IN ITS RECENTLY issued report and recommendations, the National Bioethics Advisory Commission (NBAC) has endeavored to promote enhanced federal regulatory safeguards and protections for "Research Involving Persons With Mental Disorders That May Affect Decisionmaking Capacity."1 The article by Oldham et al2 offers a detailed summary and critique of these recommendations. Their comments center on 2 perceived deficiencies: a dichotomy between minimal risk and more than minimal risk, which might lead to undue restriction on current and future psychiatric research that exceeds minimal risk; and an unjustified and "stigmatizing" focus on research concerning mental disorders rather than on the entire range of clinical research with patient-volunteers who are vulnerable because of impaired decision-making capacity.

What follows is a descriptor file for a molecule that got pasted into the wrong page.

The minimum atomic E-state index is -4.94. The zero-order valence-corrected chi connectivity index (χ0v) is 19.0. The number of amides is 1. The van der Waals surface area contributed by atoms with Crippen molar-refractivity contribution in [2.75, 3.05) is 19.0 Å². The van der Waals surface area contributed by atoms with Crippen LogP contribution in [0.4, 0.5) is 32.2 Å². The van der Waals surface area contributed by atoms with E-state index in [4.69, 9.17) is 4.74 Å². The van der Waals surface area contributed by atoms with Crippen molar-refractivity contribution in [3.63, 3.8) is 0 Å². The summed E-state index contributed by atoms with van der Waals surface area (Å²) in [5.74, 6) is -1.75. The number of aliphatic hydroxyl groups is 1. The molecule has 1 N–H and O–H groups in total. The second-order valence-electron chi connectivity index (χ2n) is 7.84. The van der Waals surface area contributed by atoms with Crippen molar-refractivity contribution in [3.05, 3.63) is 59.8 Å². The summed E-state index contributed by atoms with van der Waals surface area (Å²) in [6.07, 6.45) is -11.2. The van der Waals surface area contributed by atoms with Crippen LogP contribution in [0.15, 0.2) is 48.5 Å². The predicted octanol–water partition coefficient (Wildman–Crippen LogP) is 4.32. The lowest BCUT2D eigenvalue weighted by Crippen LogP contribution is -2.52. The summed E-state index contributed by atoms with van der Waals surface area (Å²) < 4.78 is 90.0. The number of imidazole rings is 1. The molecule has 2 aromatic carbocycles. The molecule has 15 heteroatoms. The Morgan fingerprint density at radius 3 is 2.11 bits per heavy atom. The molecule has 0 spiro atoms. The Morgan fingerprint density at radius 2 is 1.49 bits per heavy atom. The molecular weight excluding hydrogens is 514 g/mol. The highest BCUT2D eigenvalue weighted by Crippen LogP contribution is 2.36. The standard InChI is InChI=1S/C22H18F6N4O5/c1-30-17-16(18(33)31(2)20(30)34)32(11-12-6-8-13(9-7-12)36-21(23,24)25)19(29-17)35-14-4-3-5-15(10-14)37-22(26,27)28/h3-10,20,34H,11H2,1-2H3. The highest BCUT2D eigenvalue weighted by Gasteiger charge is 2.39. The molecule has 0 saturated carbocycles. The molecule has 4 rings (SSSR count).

Miller FG, Fins JJ. Protecting Vulnerable Research Subjects Without Unduly Constraining Neuropsychiatric Research. Arch Gen Psychiatry. 1999;56(8):701-702. doi:10.1001/archpsyc.56.8.701